National Nurses United #ProtectNurses Online Art Show Opening Event and Panel Discussion with the Artists
Wednesday, May 6, 5:30 p.m. PT/8:30 p.m. ET
National Nurses United is exhibiting artists’ new work on a Facebook live #ProtectNurses Art Show event, May 6, 2020, at 5:30 p.m. PT/8:30 p.m. ET.
The show features artwork by national artists to highlight nurses’ and other health care workers’ need for personal protective equipment (PPE) during the COVID-19 pandemic.
The event will kick oﬀ Nurses Week, which runs from May 6 to May 12, 2020.
NNU has been at the forefront of the movement to protect nurses, patients, and the public during the COVID-19 spread. Social media has blossomed as a signiﬁcant way for nurses to communicate about the pandemic, and to compare notes on hospitals’ and governments’ lack of preparedness.
“We are using every means possible to call attention to the lack of PPE that confronts nurses and other caregivers in their workplace,” says Bonnie Castillo, RN and executive director of NNU. “Art has the power to bring attention to social issues and transform society. These artworks portray both the struggle nurses face daily, and the passion they have for protecting their patients.”
The artworks were commissioned by NNU, and are being used on social media to promote the event, with the May 6, #ProtectNurses Art Show as the national premiere of the work, introduced live by the artists.
The exhibition features work by seven artists from across the country, including artists from the San Francisco Bay Area in California, Richmond, Virginia, and Tampa, Florida. Artists were asked to depict nurses ﬁghting for personal protective equipment during the COVID-19 pandemic, and to use the #ProtectNurses hashtag, or reference the ProtectNurses.org website, in their work.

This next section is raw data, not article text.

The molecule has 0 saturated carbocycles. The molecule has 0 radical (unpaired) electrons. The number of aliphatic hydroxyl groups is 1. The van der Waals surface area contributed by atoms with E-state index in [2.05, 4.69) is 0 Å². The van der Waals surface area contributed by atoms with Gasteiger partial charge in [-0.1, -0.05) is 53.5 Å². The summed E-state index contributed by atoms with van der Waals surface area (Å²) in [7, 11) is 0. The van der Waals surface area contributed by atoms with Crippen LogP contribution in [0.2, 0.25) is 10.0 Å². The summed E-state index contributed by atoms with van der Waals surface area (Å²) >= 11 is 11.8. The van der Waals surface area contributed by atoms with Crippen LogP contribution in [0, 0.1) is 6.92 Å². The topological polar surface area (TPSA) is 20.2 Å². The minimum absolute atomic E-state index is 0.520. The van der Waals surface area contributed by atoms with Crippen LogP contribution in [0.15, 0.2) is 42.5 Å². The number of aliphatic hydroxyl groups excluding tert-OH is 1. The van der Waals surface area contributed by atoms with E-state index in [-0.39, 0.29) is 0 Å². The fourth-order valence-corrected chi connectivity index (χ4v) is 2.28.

Participating artist Innosanto Nagara, who lives in Oakland, is recognized in the Bay Area for his decades of political activism designing artworks for social justice organizations. He is also the author of ﬁve children’s books, including the bestseller A is for Activist.
“When NNU approached me for this work, I wanted to do something that celebrated their members while at the same time challenging the rest of us to do better by them. My hope was to capture the power and determination that we are all inspired by, and that nurses see in themselves, without masking the price they are paying,” Nagara says.
Melanie Cervantes, a Bay Area artist who also has a long history of activism, is deeply concerned about the position that lack of preparation for COVID-19 has put nurses and other health care workers in.
“I can’t even totally wrap my mind around what nurses are going through in terms of not being safe. I know they’re under terrible stress. Our systems don’t respond to the real needs of health care workers and the public,” says Cervantes.
The art show and information about the artists, along with links to download images, will continue to run online following the May 6 event.
Artists in the Exhibition:
- Oakland: Innosanto Nagara
- San Francisco: Fernando Mari
- San Leandro: Jesus Barraza; Melanie Cervantes.
- Vallejo: Erin FitzGerald
- Richmond: Laura Chow-Reeve
- Tampa: Sam Huang